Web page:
Cover image for Flames across the border : the Canadian-American tragedy, 1813-1814
Flames across the border : the Canadian-American tragedy, 1813-1814
Berton, Pierre, 1920-2004.
Personal Author:
First American edition.
Publication Information:
Boston : Little, Brown, [1981]

Physical Description:
492 pages : maps ; 25 cm
General Note:
"An Atlantic Monthly Press book."

Companion volume to The invasion of Canada, 1812-1813.

Includes index.
Format :


Call Number
Material Type
Home Location
Item Holds
E355 .B46 1981 Adult Non-Fiction Non-Fiction Area
E355 .B46 1981 Adult Non-Fiction Central Closed Stacks
E355 .B46 1981 V.2 Adult Non-Fiction Grosvenor Room Non-Circ

On Order



The Canada-U.S. border was in flames as the War of 1812 continued. York's parliament buildings were on fire, Niagara-on-the-Lake burned to the ground and Buffalo lay in ashes. Even the American capital of Washington, far to the south, was put to the torch. The War of 1812 had become one of the nineteenth century's bloodiest struggles. Flames Across the Border" is a compelling evocation of war at its most primeval level -- the muddy fields, the frozen forests and the ominous waters where men fought and died. Pierre Berton skilfully captures the courage, determination and terror of the universal soldier, giving new dimension and fresh perspective to this early conflict between the two emerging nations of North America. Copyright © Libri GmbH. All rights reserved.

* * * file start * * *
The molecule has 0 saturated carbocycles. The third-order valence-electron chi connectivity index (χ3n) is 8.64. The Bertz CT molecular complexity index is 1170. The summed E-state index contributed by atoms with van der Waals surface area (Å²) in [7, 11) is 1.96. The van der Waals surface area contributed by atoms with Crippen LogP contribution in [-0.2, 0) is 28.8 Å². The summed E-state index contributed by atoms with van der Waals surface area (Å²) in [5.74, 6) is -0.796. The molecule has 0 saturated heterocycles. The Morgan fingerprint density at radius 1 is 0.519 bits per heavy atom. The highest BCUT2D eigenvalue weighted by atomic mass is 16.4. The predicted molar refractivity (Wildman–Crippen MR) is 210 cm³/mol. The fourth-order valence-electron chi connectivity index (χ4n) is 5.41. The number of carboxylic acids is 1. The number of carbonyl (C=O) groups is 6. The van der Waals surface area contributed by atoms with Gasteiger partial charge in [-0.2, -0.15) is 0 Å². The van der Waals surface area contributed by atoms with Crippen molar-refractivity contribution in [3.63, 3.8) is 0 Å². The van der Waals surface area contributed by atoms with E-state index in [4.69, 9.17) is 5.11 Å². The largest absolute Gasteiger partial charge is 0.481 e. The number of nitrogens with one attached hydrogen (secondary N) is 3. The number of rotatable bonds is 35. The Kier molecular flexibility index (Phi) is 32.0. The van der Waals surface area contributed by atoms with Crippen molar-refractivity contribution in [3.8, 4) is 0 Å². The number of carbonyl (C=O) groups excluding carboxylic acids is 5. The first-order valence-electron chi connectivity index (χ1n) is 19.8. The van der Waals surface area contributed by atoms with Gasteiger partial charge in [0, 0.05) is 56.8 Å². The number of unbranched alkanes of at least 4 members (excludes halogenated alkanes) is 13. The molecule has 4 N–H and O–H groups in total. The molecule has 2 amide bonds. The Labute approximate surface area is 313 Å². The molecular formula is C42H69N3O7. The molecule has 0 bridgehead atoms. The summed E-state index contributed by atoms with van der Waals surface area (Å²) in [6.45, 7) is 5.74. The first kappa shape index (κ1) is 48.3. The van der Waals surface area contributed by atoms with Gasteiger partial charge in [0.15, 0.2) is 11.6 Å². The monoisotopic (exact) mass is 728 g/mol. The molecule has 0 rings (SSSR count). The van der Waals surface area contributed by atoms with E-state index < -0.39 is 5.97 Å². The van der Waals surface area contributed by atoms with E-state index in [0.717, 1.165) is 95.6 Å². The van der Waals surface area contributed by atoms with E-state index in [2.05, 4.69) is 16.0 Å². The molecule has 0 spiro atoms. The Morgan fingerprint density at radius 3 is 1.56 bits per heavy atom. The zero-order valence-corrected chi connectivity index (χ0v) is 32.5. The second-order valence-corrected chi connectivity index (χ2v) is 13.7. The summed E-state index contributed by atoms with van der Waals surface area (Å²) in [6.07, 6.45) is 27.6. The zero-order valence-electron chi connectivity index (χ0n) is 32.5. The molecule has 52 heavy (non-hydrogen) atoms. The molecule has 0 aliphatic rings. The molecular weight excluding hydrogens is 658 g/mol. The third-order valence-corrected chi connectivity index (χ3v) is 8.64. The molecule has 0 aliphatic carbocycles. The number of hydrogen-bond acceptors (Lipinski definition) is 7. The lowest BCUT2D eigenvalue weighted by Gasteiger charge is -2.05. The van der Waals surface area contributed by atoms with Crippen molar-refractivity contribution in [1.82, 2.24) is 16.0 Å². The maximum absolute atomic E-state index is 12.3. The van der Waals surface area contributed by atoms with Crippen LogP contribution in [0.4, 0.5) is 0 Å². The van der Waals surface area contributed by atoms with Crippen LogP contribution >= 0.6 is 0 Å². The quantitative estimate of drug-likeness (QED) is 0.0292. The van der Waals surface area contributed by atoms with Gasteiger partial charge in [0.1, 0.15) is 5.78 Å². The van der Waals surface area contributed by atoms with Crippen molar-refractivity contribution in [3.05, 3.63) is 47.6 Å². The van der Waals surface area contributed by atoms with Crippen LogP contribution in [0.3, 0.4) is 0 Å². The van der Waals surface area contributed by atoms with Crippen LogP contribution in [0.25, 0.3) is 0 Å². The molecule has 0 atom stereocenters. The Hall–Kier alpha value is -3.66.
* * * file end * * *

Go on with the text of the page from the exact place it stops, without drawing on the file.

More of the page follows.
Author Notes

Pierre Berton was born in 1920 and raised in the Yukon. He worked in Klondike mining camps during his university years, spending four years in the army, rising from private to captain/instructor at the Royal Military College in Kingston.

After the military, Berton went to Vancouver where he began his career at a newspaper. At 21, he was the youngest city editor on any Canadian daily. He moved to Toronto in 1947, and at the age of 31 was named managing editor of Maclean's. In 1957 he became a key member of the CBC's public affairs flagship program, Close-Up, and a permanent panelist on Front Page Challenge. He joined The Toronto Star as an associate editor and columnist in 1958, leaving 4 years later in '62 to commence The Pierre Berton Show, which ran until 1973. Since then he has appeared as host and writer on My Country, The Great Debate, Heritage Theatre, and The Secret of My Success. He has received numerous honourary degrees and served as the Chancellor of Yukon College.

Berton is also a Companion of the Order of Canada, and has received a Stephen Leacock Medal for Humor in 1959, a Govenor's General Award for The Mysterious North in 1956, Klondike in 1958 and The Last Spike in 1972. Berton has also won a Nellie Award for best public broadcaster in radio in 1978, the Canadian Authors Association Literary Award for non fiction in, 1981 and the Canadian Booksellers Award in 1982.

(Bowker Author Biography)